There was a time, not so very long ago, when this country had a proud navy, its far distant ships plowing the world’s oceans. Between 1940 and 1945, the Royal Canadian Navy’s 400 warships influenced the balance of Allied sea power by sinking 27 Nazi U-boats and 42 surface ships. One of the volunteers who fought those battles with all the courtesy his trade allowed, was Jeffry Brock, who emerges with The Dark Broad Sea, his first volume of memoirs, as an important chronicler of our maritime tradition. With a style as terse as a ship captain’s commands, his book is a warm yarn about cold waters, and the best writing about the sea since Nicholas Monsarrat.
Brock served almost continuously in blue waters during the Second World War, witnessing action in five theatres. He eventually took command of the 6th Canadian Escort Group, shepherding convoys out of St. John’s, Nfld., and led Canada’s first naval contribution during the Korean War. But the image that emerges from these pages is less that of a fierce warrior than of a man fighting a losing battle for civility in a world of chaos. One can imagine him at the lieutenant-governor’s teas in Victoria, B.C., during the lazy, late 1940s as an eligible commander-bachelor, in starched whites with an ironed handkerchief stuffed up his sleeve. While Brock deals with mutiny and hurricanes, Nazi submarines and obdurate, shore-bound bureaucrats, it is the heaving sea that holds his focus. Without sounding any false notes, he captures the ocean’s might and the daring of those who venture out from shore: “The harshness, the discomfort, the deprivation of life in the escort groups brought to a whole generation of Canadians a new appreciation of the joys of everyday life ashore: the song of birds, the soft sound of a girl’s laughter, the smell of land, the excitement of lights and crowds or the exquisite pleasure of being entirely alone when one wished. No landsman ever yearned for the infinite blessings of the shore with such a fierce intensity as the bone-weary crews of the crowded, salt-caked corvettes at the end of yet another interminable passage of the western ocean.”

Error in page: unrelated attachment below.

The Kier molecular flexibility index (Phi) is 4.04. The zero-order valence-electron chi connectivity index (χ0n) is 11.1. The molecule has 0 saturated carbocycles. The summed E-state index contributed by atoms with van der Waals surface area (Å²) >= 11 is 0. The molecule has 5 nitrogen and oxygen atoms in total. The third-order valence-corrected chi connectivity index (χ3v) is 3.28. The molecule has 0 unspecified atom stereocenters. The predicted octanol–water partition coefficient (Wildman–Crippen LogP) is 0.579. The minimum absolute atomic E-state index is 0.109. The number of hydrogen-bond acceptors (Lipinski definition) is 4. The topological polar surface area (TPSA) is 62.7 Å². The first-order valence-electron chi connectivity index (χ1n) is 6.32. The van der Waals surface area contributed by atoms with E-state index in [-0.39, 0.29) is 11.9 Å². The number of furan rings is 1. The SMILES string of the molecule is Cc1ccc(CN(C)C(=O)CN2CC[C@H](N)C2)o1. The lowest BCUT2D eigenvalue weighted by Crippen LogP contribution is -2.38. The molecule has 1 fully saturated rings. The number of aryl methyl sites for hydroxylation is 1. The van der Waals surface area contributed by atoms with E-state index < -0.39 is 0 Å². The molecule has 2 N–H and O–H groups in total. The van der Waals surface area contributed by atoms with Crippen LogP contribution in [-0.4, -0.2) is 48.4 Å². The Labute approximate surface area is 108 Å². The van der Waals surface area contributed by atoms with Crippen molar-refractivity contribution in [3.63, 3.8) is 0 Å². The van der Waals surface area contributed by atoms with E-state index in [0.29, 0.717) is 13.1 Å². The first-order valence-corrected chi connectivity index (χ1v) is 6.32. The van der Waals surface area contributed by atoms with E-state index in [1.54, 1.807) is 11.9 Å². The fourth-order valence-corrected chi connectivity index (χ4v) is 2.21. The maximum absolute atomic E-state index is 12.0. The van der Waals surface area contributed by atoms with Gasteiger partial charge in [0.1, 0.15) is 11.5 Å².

Twice mentioned in dispatches, awarded the Distinguished Service Order and the Distinguished Service Cross, Brock was the last Canadian flag rank officer to be retired in naval uniform. The only battle he lost was not against the dark broad sea but with shortsighted cabinet ministers and an uncaring public. A victim of politicians, he was ordered to resign by Paul Hellyer in 1965 because of the defence minister’s ill-conceived determination to do away with Canada’s three services, Brock’s cherished navy among them. “Unlike attitudes prevailing in other countries,” he notes sadly, “there is no great honor attached to the profession of arms in Canada. In fact, quite the reverse was and still is true.”
It’s typical of Brock that even while verbally torpedoing the partisan tormentors who destroyed his career, the admiral does so with a touch of chivalry. He accuses them of “a scandalous act in derogation of God’s honor and corruption of good manners.” Rear Admiral Jeffry Brock believes in God, country and good manners—not necessarily in that order.
The story you want is part of the Maclean’s Archives. To access it, log in here or sign up for your free 30-day trial.
Experience anything and everything Maclean's has ever published — over 3,500 issues and 150,000 articles, images and advertisements — since 1905. Browse on your own, or explore our curated collections and timely recommendations.WATCH THIS VIDEO for highlights of everything the Maclean's Archives has to offer.